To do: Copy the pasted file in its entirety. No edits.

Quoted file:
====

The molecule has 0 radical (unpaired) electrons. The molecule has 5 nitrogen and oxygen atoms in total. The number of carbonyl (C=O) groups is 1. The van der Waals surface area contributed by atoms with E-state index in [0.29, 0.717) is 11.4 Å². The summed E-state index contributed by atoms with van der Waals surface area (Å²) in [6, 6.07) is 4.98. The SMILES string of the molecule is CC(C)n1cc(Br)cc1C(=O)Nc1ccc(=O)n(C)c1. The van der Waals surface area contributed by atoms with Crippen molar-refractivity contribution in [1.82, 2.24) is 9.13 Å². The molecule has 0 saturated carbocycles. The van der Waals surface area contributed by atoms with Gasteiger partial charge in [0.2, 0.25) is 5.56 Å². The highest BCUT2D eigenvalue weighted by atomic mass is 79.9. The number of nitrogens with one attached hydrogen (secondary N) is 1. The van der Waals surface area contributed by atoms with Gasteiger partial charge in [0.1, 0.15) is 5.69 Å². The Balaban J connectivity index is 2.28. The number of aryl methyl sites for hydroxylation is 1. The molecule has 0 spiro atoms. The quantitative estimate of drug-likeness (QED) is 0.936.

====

The molecule has 0 radical (unpaired) electrons. The molecule has 5 nitrogen and oxygen atoms in total. The number of carbonyl (C=O) groups is 1. The van der Waals surface area contributed by atoms with E-state index in [0.29, 0.717) is 11.4 Å². The summed E-state index contributed by atoms with van der Waals surface area (Å²) in [6, 6.07) is 4.98. The SMILES string of the molecule is CC(C)n1cc(Br)cc1C(=O)Nc1ccc(=O)n(C)c1. The van der Waals surface area contributed by atoms with Crippen molar-refractivity contribution in [1.82, 2.24) is 9.13 Å². The molecule has 0 saturated carbocycles. The van der Waals surface area contributed by atoms with Gasteiger partial charge in [0.2, 0.25) is 5.56 Å². The highest BCUT2D eigenvalue weighted by atomic mass is 79.9. The number of nitrogens with one attached hydrogen (secondary N) is 1. The van der Waals surface area contributed by atoms with Gasteiger partial charge in [0.1, 0.15) is 5.69 Å². The Balaban J connectivity index is 2.28. The number of aryl methyl sites for hydroxylation is 1. The molecule has 0 spiro atoms. The quantitative estimate of drug-likeness (QED) is 0.936.